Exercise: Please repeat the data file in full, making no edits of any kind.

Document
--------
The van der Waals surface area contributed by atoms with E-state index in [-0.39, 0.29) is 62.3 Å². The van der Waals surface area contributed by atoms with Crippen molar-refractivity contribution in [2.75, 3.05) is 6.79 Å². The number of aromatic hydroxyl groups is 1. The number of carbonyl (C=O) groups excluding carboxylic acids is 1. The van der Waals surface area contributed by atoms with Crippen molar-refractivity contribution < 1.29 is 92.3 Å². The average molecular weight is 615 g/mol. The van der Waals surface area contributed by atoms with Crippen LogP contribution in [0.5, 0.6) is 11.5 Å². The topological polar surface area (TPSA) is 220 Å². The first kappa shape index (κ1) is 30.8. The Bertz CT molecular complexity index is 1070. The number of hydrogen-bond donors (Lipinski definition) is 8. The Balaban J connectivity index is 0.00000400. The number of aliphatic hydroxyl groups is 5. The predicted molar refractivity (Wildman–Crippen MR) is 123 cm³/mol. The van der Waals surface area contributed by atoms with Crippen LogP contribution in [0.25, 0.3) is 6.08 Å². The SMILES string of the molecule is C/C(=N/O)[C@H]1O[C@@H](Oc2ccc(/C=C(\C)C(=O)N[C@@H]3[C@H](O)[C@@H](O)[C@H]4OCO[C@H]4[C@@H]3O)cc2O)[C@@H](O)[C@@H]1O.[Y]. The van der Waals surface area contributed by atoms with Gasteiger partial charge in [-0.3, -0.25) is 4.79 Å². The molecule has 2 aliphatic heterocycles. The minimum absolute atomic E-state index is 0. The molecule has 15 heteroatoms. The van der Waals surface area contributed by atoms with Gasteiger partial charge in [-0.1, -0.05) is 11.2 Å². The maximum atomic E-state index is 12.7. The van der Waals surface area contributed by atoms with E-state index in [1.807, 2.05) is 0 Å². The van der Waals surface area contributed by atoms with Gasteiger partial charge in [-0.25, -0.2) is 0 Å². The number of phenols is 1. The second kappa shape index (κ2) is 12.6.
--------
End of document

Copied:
The van der Waals surface area contributed by atoms with E-state index in [-0.39, 0.29) is 62.3 Å². The van der Waals surface area contributed by atoms with Crippen molar-refractivity contribution in [2.75, 3.05) is 6.79 Å². The number of aromatic hydroxyl groups is 1. The number of carbonyl (C=O) groups excluding carboxylic acids is 1. The van der Waals surface area contributed by atoms with Crippen molar-refractivity contribution < 1.29 is 92.3 Å². The average molecular weight is 615 g/mol. The van der Waals surface area contributed by atoms with Crippen LogP contribution in [0.5, 0.6) is 11.5 Å². The topological polar surface area (TPSA) is 220 Å². The first kappa shape index (κ1) is 30.8. The Bertz CT molecular complexity index is 1070. The number of hydrogen-bond donors (Lipinski definition) is 8. The Balaban J connectivity index is 0.00000400. The number of aliphatic hydroxyl groups is 5. The predicted molar refractivity (Wildman–Crippen MR) is 123 cm³/mol. The van der Waals surface area contributed by atoms with Crippen LogP contribution in [0.25, 0.3) is 6.08 Å². The SMILES string of the molecule is C/C(=N/O)[C@H]1O[C@@H](Oc2ccc(/C=C(\C)C(=O)N[C@@H]3[C@H](O)[C@@H](O)[C@H]4OCO[C@H]4[C@@H]3O)cc2O)[C@@H](O)[C@@H]1O.[Y]. The van der Waals surface area contributed by atoms with Gasteiger partial charge in [-0.3, -0.25) is 4.79 Å². The molecule has 2 aliphatic heterocycles. The minimum absolute atomic E-state index is 0. The molecule has 15 heteroatoms. The van der Waals surface area contributed by atoms with Gasteiger partial charge in [-0.1, -0.05) is 11.2 Å². The maximum atomic E-state index is 12.7. The van der Waals surface area contributed by atoms with E-state index in [1.807, 2.05) is 0 Å². The van der Waals surface area contributed by atoms with Gasteiger partial charge in [-0.25, -0.2) is 0 Å². The number of phenols is 1. The second kappa shape index (κ2) is 12.6.